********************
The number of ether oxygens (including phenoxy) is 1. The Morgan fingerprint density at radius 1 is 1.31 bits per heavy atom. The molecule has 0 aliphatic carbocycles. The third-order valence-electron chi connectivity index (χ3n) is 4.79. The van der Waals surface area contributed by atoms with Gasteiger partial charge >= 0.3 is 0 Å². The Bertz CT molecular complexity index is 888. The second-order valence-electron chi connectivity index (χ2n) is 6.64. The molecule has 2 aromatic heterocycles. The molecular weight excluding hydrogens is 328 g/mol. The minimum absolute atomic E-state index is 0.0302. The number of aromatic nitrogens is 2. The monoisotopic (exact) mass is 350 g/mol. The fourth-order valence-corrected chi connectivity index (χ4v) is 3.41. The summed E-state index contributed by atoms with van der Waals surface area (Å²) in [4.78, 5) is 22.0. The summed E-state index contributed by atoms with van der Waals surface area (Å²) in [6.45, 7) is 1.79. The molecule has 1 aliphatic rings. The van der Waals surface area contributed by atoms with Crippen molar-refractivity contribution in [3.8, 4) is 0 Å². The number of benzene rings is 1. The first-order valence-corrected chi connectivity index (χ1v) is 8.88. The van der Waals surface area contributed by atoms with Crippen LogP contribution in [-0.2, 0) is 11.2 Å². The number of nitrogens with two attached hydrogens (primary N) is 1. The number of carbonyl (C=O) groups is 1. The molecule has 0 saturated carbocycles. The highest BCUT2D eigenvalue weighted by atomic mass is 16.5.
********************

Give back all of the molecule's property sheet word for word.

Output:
The number of ether oxygens (including phenoxy) is 1. The Morgan fingerprint density at radius 1 is 1.31 bits per heavy atom. The molecule has 0 aliphatic carbocycles. The third-order valence-electron chi connectivity index (χ3n) is 4.79. The van der Waals surface area contributed by atoms with Gasteiger partial charge >= 0.3 is 0 Å². The Bertz CT molecular complexity index is 888. The second-order valence-electron chi connectivity index (χ2n) is 6.64. The molecule has 2 aromatic heterocycles. The molecular weight excluding hydrogens is 328 g/mol. The minimum absolute atomic E-state index is 0.0302. The number of aromatic nitrogens is 2. The monoisotopic (exact) mass is 350 g/mol. The fourth-order valence-corrected chi connectivity index (χ4v) is 3.41. The summed E-state index contributed by atoms with van der Waals surface area (Å²) in [4.78, 5) is 22.0. The summed E-state index contributed by atoms with van der Waals surface area (Å²) in [6.45, 7) is 1.79. The molecule has 1 aliphatic rings. The van der Waals surface area contributed by atoms with Crippen molar-refractivity contribution in [3.8, 4) is 0 Å². The number of benzene rings is 1. The first-order valence-corrected chi connectivity index (χ1v) is 8.88. The van der Waals surface area contributed by atoms with Crippen LogP contribution in [-0.2, 0) is 11.2 Å². The number of nitrogens with two attached hydrogens (primary N) is 1. The number of carbonyl (C=O) groups is 1. The molecule has 0 saturated carbocycles. The highest BCUT2D eigenvalue weighted by atomic mass is 16.5.